Liver cancer is a serious disease that’s expected to affect more than 42,000 people in the United States in 2020, according to the American Cancer Society.

This type of cancer often doesn’t show signs until its later stages, which makes it difficult for doctors to detect early.

Liver cancer also tends to occur in people with a history of liver disease and other conditions, such as cirrhosis, chronic hepatitis B, or hereditary hemochromatosis, making it a complex type of cancer to treat and cope with.

Treatment options for liver cancer may include:

  • organ transplant
  • surgical removal of tumors
  • ablation of liver tumors
  • radiation therapy
  • targeted drug therapy
  • immunotherapy
  • chemotherapy

Palliative care can complement your curative treatments and help improve your quality of life.

It can:

  • offer an additional layer of support for you and your family
  • help you weigh out various treatment options
  • provide medication and coping strategies to ease your symptoms
  • help you coordinate care between your various providers

You can begin palliative care right after you’re diagnosed with any serious disease, including liver cancer.

Keep reading to learn more about palliative care and how it can help people with liver cancer.

Palliative care is a tool used to help improve the quality of life for people who have a serious disease.

It’s focused on helping you manage and relieve symptoms of the illness, not finding a cure. Palliative care may be offered in addition to treatment for the disease itself.

Palliative care teams may consist of healthcare providers and caregivers from a variety of disciplines, including:

  • palliative care specialist doctors and nurses
  • mental health professionals
  • pain specialists
  • pharmacists
  • nutritionists
  • social workers

They’ll leverage the expertise of everyone on the team to address your physical, psychological, emotional, spiritual, and social needs.

This team isn’t the same medical team responsible for treating your cancer, but they’ll communicate and coordinate with them.

Your palliative care team can help ensure you pursue the treatment options that best align with your goals.

You can start palliative care from the moment you’re diagnosed with a serious disease. It’s different from hospice care, which is only available during the last stage of a terminal illness.

However, hospice uses some of the same methods as palliative care to help you manage your symptoms and stay comfortable.

There’s no need to wait for your cancer to progress to an advanced stage before seeking palliative care.

The American Journal of Managed Care (AJMC) recommends that people with cancer receive early palliative care and have a palliative care consultation within 8 weeks of receiving their diagnosis.

Palliative care can help improve your quality of life when you’re coping with liver cancer and undergoing treatments.

You’ll start the process with a palliative care consultation. You can prepare for the appointment by making a list of symptoms you’re experiencing and noting how they affect your daily life.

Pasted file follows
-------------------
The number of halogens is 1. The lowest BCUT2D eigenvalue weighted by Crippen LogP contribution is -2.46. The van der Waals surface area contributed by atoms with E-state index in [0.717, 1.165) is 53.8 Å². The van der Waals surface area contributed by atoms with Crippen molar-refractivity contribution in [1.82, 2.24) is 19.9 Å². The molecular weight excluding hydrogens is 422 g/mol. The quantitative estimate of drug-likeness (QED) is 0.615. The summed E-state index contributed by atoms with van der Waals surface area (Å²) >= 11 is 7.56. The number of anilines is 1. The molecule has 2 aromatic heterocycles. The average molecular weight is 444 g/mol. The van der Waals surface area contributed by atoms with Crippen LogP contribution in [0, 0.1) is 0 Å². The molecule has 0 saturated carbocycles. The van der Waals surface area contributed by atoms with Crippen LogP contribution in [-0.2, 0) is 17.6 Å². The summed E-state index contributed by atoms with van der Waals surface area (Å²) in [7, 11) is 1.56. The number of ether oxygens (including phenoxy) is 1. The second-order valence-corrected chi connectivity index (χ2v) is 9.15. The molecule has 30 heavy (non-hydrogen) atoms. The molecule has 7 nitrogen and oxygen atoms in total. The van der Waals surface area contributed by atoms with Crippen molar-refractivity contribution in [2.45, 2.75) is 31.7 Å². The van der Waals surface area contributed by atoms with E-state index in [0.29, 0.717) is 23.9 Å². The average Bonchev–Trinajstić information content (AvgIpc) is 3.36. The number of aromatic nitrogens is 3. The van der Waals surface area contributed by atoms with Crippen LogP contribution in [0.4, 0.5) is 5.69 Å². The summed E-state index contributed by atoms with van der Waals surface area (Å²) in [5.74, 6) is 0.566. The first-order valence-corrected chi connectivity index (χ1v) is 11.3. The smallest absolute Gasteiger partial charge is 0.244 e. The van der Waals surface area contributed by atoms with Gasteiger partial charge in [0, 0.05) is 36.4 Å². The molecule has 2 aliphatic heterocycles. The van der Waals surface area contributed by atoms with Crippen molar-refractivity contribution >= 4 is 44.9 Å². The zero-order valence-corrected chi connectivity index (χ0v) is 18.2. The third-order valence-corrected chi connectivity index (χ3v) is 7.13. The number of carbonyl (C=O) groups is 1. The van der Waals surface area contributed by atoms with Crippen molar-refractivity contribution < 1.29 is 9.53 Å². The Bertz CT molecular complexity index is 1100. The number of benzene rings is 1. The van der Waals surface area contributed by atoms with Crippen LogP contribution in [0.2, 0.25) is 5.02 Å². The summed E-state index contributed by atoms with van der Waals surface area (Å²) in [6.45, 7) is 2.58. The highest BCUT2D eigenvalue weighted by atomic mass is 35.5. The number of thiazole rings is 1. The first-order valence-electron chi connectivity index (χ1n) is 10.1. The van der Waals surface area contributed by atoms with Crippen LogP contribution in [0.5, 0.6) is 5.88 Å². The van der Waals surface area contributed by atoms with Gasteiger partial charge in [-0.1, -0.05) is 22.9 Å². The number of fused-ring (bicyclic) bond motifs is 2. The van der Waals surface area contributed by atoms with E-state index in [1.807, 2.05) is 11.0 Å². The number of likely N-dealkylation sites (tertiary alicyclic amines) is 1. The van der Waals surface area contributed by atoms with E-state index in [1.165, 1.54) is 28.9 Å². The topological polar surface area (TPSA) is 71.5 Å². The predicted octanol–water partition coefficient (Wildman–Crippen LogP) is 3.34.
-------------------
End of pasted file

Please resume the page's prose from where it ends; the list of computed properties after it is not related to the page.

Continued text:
You should also let the palliative care specialist know which medications and supplements you’re taking.

Your palliative care consultation will involve an in-depth discussion about your treatment, your symptoms, and the effects of liver cancer on you and your family.

Then, you’ll work together to develop a goal-focused plan to ease symptoms and maximize your quality of life.

Palliative care plans vary widely among people with liver cancer due to the complicated nature of the disease and the high likelihood of coexisting conditions.

It may involve one or more of the following services:

  • management or relief of symptoms from liver cancer, including pain, fatigue, ascites, weight loss, nausea, anxiety, depression, shortness of breath, and skin problems
  • advance care planning that focuses on your definition of “quality of life”
  • completing advance directives
  • psychosocial support, such as referrals to support groups or art therapy programs
  • spiritual or religious activities
  • support and advice for treatment decision-making, stress management for you and your family, and other concerns
  • care coordination between your various health care specialists

According to the National Cancer Institute, research shows that early palliative care for people with advanced cancer can result in a better quality of life and improved mood.

Palliative care can be provided in a range of settings. It’s often provided in your home if you’re an outpatient or in the hospital during a short-term stay.

Talk to your doctor about where to find palliative care in your area. They can refer you to a palliative care team.

You can also research where to find palliative care through the National Hospice and Palliative Care Organization (NHPCO) or the Center to Advance Palliative Care’s provider directory.

Health insurance, including Medicare and Medicaid, usually covers the cost of palliative care. Check your policy to see if there are any limits on palliative care and learn more about what’s covered.

Liver cancer can be a complex disease that can affect your day-to-day life. It’s never too early to seek palliative care. It can be provided in addition to treatment for your disease.

Your first palliative care consultation should occur within 8 weeks of your liver cancer diagnosis.

Your palliative care team will work with you to develop a plan to:

  • improve your quality of life
  • manage your symptoms
  • get supportive psychosocial care

Talk to your oncologist to find a palliative care specialist near you.